Chinese stocks saw another large move higher to open the week as it eased more of its virus testing mandates in several cities and reports emerged that it is preparing to announce additional easing of its Covid policy as soon as Wednesday as it adjusts to reflect the less serious threat of the virus. In the US, stocks fell sharply as bond yields moved higher over the concern of higher peak rates projected by the Fed at its next meeting, after a WSJ article was posted by Nick Timiraos. Outside of that it was another relatively quiet day, but the S&P 500 fell 1.79% while small caps fell a sharper 2.78%.
Stocks were lower on Tuesday as bond yields fell again, suggesting investors are in risk-off mode as the concerns over economic growth and recession risks rise. It was another quiet day, but economic data in the morning showed the trade deficit widened again in October which is a drag on GDP. Several remarks from banking execs at a banking conference caught our attention – that the consumer remains healthy, but spending is slowing and starting to see signs of stress form lower-income households. The NASDAQ underperformed for the day, falling 2.00% while the S&P 500 fell 1.44%. Also, it was announced late in the day Democrat Raphael Warnock beat Republican Herschel Walker in the Georgia runoff election for the last Senate seat, giving Democrats a 51-49 majority in the Senate.
Wednesday started with news out of China it would pivot from its zero-Covid policy and ease certain restrictions on quarantining and testing requirements, however Chinese stocks were still lower over a larger decline in exports and imports and the concern a swift reopening would lead to inflationary pressures. The 10-year Treasury yield fell to its lowest level since September at 3.40% after being as high as 4.33% in October, while stocks were mostly lower with the S&P 500 down 0.19%.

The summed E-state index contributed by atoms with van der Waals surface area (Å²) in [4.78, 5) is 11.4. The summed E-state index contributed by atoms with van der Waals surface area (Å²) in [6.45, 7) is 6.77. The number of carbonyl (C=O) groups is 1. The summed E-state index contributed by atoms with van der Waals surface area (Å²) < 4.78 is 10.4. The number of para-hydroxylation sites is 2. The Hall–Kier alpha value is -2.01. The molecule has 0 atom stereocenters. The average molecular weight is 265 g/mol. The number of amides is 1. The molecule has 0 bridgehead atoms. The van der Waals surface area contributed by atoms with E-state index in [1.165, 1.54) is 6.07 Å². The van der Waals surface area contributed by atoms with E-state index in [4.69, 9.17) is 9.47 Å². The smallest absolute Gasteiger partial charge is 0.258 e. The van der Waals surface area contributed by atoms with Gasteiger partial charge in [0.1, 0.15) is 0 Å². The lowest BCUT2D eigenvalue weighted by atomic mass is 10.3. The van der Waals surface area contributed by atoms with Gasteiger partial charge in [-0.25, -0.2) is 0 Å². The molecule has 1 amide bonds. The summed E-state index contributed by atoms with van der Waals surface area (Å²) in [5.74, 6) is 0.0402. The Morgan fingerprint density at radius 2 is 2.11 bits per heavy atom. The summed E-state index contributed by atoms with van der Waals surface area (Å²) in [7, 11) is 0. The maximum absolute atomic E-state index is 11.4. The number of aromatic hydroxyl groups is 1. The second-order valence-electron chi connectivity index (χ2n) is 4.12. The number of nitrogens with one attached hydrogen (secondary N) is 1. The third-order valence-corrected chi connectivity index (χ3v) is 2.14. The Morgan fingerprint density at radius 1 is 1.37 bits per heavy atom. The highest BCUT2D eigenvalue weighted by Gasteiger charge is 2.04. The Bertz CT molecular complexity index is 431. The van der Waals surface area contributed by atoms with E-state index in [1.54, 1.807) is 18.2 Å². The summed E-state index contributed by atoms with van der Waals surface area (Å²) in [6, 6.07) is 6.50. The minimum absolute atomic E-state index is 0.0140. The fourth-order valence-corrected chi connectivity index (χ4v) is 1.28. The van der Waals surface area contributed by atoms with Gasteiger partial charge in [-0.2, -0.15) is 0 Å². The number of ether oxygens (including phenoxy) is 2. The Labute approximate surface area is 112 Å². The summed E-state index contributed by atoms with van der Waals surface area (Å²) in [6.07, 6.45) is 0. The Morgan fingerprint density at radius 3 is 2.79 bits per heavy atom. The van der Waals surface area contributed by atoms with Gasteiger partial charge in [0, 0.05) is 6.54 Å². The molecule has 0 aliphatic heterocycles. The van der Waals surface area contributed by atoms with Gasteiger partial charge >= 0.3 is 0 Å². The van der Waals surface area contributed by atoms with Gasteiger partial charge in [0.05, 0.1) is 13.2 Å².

Thursday was another quiet day, but somewhat of a reversal from previous days with growth outperforming value and stocks mostly ending higher, breaking a five-day losing streak as yields rose slightly. The big news of the day was the Federal Trade Commission filing a suit to block Microsoft’s acquisition of video game developer Activision Blizzard.
Friday morning saw the producer price index rise more than expected in November, raising inflation concerns ahead of next week’s consumer inflation report, while consumer sentiment rose slightly thanks to falling gas prices. Stocks were mostly unchanged for most of the day on Friday but saw downward pressure last hour of trading to close lower by 0.73%.
Stocks snapped a three week winning streak by ending the week lower across the board. Fixed income markets saw relatively little change, but treasury yields hit a multi-week low near the beginning of the week as the 10-year yield fell to 3.40% but settled at 3.57% to end the week. Commodities were more in focus as crude oil fell to the lowest levels since last December at $70/barrel, while iron ore continued its recent rally. U.S. stocks stayed in risk-off mode and finished the week as follows: Dow -2.77%, S&P 500 -3.37%, NASDAQ -3.99%, and Russell 2000 -5.08%.

Recent Economic Data

  • Consumer’s credit balances grew by $21.6 billion, an 8.2% increase from a year ago to a new high of $4.706 trillion, according to data by the Federal Reserve. An acceleration in credit could be a troubling sign, with balances growing faster than wages and consumers dealing with higher prices as balances on revolving credit like credit cards climbs at a faster pace. Over half of the increase came from revolving credit, like credit cards, which increased $11.1 billion in the month and is 15.6% higher from a year ago. In fact, credit card balances were up 15% in the third quarter, the fastest increase in 20 years. Nonrevolving credit, like mortgages and student loans, rose $10.4 billion, or 0.2% from a year ago.
  • The ISM services index, similar to the ISM manufacturing index but this looks purely at the services sector, was 56.5, improving from 54.4 in October and 3 points higher than expected. The business activity index saw a significant increase, rising 9 points to 64.7 while new orders were relatively unchanged at 56. The report noted services businesses continue to struggle to replenish their stocks, with inventories contracting for the sixth consecutive month, leading to a 70 reading on the price index, still very high. Overall a very strong report.